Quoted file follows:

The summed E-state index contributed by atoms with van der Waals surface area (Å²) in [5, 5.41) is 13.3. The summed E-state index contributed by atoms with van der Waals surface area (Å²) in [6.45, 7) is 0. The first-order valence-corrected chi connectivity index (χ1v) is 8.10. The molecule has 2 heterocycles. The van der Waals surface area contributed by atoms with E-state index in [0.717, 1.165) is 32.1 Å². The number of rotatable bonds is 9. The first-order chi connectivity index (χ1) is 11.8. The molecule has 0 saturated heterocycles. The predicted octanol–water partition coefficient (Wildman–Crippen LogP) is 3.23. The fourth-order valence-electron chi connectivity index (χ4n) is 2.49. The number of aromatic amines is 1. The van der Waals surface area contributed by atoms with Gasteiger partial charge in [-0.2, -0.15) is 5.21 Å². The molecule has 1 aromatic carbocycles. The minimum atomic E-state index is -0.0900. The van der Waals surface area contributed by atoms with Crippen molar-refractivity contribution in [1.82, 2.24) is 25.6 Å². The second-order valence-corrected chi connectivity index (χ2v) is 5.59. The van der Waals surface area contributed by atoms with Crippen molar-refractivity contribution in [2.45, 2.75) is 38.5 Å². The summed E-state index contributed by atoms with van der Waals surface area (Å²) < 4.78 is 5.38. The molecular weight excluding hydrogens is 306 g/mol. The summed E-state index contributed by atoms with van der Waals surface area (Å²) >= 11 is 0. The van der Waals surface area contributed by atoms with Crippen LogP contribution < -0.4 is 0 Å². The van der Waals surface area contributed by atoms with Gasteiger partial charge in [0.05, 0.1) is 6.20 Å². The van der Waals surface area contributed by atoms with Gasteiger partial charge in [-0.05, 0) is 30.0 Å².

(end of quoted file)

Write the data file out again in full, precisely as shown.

The summed E-state index contributed by atoms with van der Waals surface area (Å²) in [5, 5.41) is 13.3. The summed E-state index contributed by atoms with van der Waals surface area (Å²) in [6.45, 7) is 0. The first-order valence-corrected chi connectivity index (χ1v) is 8.10. The molecule has 2 heterocycles. The van der Waals surface area contributed by atoms with E-state index in [0.717, 1.165) is 32.1 Å². The number of rotatable bonds is 9. The first-order chi connectivity index (χ1) is 11.8. The molecule has 0 saturated heterocycles. The predicted octanol–water partition coefficient (Wildman–Crippen LogP) is 3.23. The fourth-order valence-electron chi connectivity index (χ4n) is 2.49. The number of aromatic amines is 1. The van der Waals surface area contributed by atoms with Gasteiger partial charge in [-0.2, -0.15) is 5.21 Å². The molecule has 1 aromatic carbocycles. The minimum atomic E-state index is -0.0900. The van der Waals surface area contributed by atoms with Crippen molar-refractivity contribution in [1.82, 2.24) is 25.6 Å². The second-order valence-corrected chi connectivity index (χ2v) is 5.59. The van der Waals surface area contributed by atoms with Crippen molar-refractivity contribution in [2.45, 2.75) is 38.5 Å². The summed E-state index contributed by atoms with van der Waals surface area (Å²) < 4.78 is 5.38. The molecular weight excluding hydrogens is 306 g/mol. The summed E-state index contributed by atoms with van der Waals surface area (Å²) >= 11 is 0. The van der Waals surface area contributed by atoms with Crippen LogP contribution < -0.4 is 0 Å². The van der Waals surface area contributed by atoms with Gasteiger partial charge in [0.05, 0.1) is 6.20 Å². The van der Waals surface area contributed by atoms with Gasteiger partial charge in [-0.05, 0) is 30.0 Å².